This new policy reverses decades of policy under which Ethiopia offered safe haven to anyone coming from a neighboring state. In singling out Eritreans for ultra-strict screening for proof of persecution and putting into effect such broad categories of exclusion, Abiy has opened the door to altering Ethiopia’s identity as a welcoming state and places him in the company of extremists like Benyamin Netanyahu in Israel who categorizes all African asylum seekers as “infiltrators”, or anti-immigrant European autocrats like Hungary’s Viktor Orbán who simply locks them out in a brazen effort to keep the culture (i.e., the race) pure.
What about the actual implementation of this strategy?
ARRA’s regional director was told to manage it. He came to Hitsats and told them the camp was being. closed and they would have to move to either Mai Aini or the Adi Harush camp. When refugees protested, he left. The next thing they knew, ARRA and UNHCR closed their offices and relocated their own staffs. Residents got a month’s ration but that was it. Services and protection ended. They were on their own. There was apparently a notice that buses would be provided but they would only be permitted to take a single bag. Other personal belongings would either be left behind or, if they wanted them, they would need to arrange transport. It was a cruel and entirely unexpected turn of events. Many blamed the messenger, a Tigrayan. Some saw it as a Tigrayan conspiracy. It was not.
The regional director is a Tigrayan long known for his strong sympathy for the refugees and his work on their behalf, but most of his staff are from other regions of Ethiopia—civil servants working for a national agency that manages camps throughout the country and serves some 900,000 refugees. Some do their jobs with personal dedication, others do not, as is true of all government departments. The claim by some that ARRA is controlled by the TPLF and the State of Tigray is false. It may have been prior to 2018, but the leadership has experienced a radical shift under Abiy’s direction. The director in Addis is an Amhara, the deputy an Oromo, and staff through the ranks are now—as they have been for years—from all over Ethiopia. This false narrative has the potential to stir up serious trouble and turn the diaspora into a force for supporting Isaias’s efforts to crush TPLF, which is just what he wants.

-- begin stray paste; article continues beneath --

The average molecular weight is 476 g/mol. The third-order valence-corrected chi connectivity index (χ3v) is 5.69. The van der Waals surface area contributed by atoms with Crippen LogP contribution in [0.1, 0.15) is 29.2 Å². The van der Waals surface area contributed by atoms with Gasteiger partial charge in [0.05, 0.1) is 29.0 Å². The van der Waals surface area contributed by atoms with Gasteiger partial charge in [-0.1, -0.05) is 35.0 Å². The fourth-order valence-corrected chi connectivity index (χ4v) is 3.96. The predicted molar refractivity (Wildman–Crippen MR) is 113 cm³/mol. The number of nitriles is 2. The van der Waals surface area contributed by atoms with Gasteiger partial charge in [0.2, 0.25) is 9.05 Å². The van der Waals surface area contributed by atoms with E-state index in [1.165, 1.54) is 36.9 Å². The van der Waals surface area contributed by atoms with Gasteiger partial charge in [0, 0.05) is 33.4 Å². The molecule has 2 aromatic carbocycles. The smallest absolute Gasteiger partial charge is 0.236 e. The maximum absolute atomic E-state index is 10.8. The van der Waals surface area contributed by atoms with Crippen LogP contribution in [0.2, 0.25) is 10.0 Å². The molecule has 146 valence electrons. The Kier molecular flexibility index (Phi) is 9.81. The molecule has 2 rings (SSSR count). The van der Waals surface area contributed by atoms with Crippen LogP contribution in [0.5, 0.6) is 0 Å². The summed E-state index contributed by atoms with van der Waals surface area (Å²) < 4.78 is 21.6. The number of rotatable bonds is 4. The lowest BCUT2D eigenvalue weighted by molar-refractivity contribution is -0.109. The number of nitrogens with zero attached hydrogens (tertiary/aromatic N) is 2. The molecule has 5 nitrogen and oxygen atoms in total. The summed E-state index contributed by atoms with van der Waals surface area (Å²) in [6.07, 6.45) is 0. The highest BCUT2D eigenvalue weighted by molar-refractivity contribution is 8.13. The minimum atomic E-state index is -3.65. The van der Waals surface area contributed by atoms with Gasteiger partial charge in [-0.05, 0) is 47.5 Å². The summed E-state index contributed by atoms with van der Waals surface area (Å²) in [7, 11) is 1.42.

Nor is ARRA is a free-standing, autonomous body.
For years, the Administration for Refugee and Returnee Affairs was a department of Ethiopia’s National Intelligence and Security Services (NISS). In October 2018, it was renamed an Agency (keeping the same initials as before) and placed under the newly formed Ministry of Peace, alongside the NISS and other departments and police and security forces. But it remained a branch of the Federal government and answers to the PM’s office.